Friday, February 27, 2015

Now This Is Creativity From A Rand Paul Top Advisor

Rand Paul's top advisor, Doug Stafford, is showing us what creativity is all about.

The Washington Times is reporting that Stafford  has been soliciting money from some conservatives and political insiders to help his family adopt a child.

It's apparently an email and web site campaign.

Stafford so far has raised $22,516 in personal donations from 18 persons, six of whom are connected to RAND PAC, according to WT.

Stafford justified the money raise to WT by saying adopting a baby was expensive.

I wonder what the creatives on TEAM RAND  will raise money for next: The surprise costs of getting pregnant.

WT seems to be working the conflict of interest angle:
Mr. Stafford serves as RAND PAC’s executive director. Its staff and advisers are in effect Mr. Paul’s 2016 GOP pre-campaign organization clearing the way for his 2016 election bid...

Until May 2013, Mr. Stafford served as Mr. Paul’s chief of staff in the Senate, where he was covered by strict ethics rules governing solicitations, moonlighting and receipt of gifts. Now at the PAC, those rules don’t apply.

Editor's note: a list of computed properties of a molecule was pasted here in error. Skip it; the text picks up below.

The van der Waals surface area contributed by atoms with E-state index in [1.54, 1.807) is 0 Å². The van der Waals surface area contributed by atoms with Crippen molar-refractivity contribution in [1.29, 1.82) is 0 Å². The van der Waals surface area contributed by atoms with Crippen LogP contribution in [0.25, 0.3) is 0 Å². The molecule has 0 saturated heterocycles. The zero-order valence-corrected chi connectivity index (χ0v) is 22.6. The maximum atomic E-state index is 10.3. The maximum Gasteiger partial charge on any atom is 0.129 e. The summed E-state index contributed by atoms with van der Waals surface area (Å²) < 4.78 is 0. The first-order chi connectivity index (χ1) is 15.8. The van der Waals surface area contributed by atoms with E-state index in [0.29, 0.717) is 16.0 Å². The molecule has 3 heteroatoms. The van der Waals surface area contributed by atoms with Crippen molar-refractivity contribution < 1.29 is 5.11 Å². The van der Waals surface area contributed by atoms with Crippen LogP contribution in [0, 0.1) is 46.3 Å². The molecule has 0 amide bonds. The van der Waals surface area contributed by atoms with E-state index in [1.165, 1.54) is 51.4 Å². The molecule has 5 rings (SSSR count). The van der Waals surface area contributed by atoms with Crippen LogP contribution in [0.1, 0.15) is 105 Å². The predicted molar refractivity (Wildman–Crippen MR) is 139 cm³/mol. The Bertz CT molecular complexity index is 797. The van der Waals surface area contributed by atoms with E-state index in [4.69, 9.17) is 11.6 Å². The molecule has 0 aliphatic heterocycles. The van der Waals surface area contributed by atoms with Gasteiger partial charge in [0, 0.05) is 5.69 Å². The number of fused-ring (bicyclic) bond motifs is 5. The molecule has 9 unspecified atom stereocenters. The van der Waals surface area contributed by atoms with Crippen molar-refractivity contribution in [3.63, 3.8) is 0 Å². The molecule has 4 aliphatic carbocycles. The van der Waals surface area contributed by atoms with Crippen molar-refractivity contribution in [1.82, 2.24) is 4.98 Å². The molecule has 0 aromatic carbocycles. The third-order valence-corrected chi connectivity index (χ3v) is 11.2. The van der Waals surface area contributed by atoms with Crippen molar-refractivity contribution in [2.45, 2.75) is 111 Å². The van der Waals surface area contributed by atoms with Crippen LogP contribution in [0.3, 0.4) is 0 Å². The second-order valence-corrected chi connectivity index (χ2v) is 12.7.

Ethics experts said Mr. Stafford’s actions don’t violate any laws but raise questions of about judgment since his request for money opens the door for special interests to use a donation to the adoption effort to curry favor or access to a soon-to-be presidential candidate.

“Whenever you are dealing with a potential presidential candidate the personal lives of staff are often very much a part of the campaign,” said Kent Cooper, the Federal Election Commission’s former chief of disclosure who now runs the nonpartisan Political Moneyline service that studies money in politics.

“Many potential donors see all these actions of the staff as requests on behalf of the campaign, and that is what he should have known. He should know as the candidate’s chief gatekeeper that anything he does might be construed as maintaining favor with the senator,” he added.

Merrill Matthews, a former ethics professor who is now a resident scholar with the Institute for Policy Innovation, agreed.

“People in prominent and public positions, or who can provide access to them, have to be especially careful about asking for donations because others can feel they must contribute if they want to maintain that relationship,” he said. “That perception exists even if there is no connection.”

Mr. Matthews added that the fact that Mr. Stafford’s family is disclosing the donors on the adoption Web site at least creates transparency to his effort.

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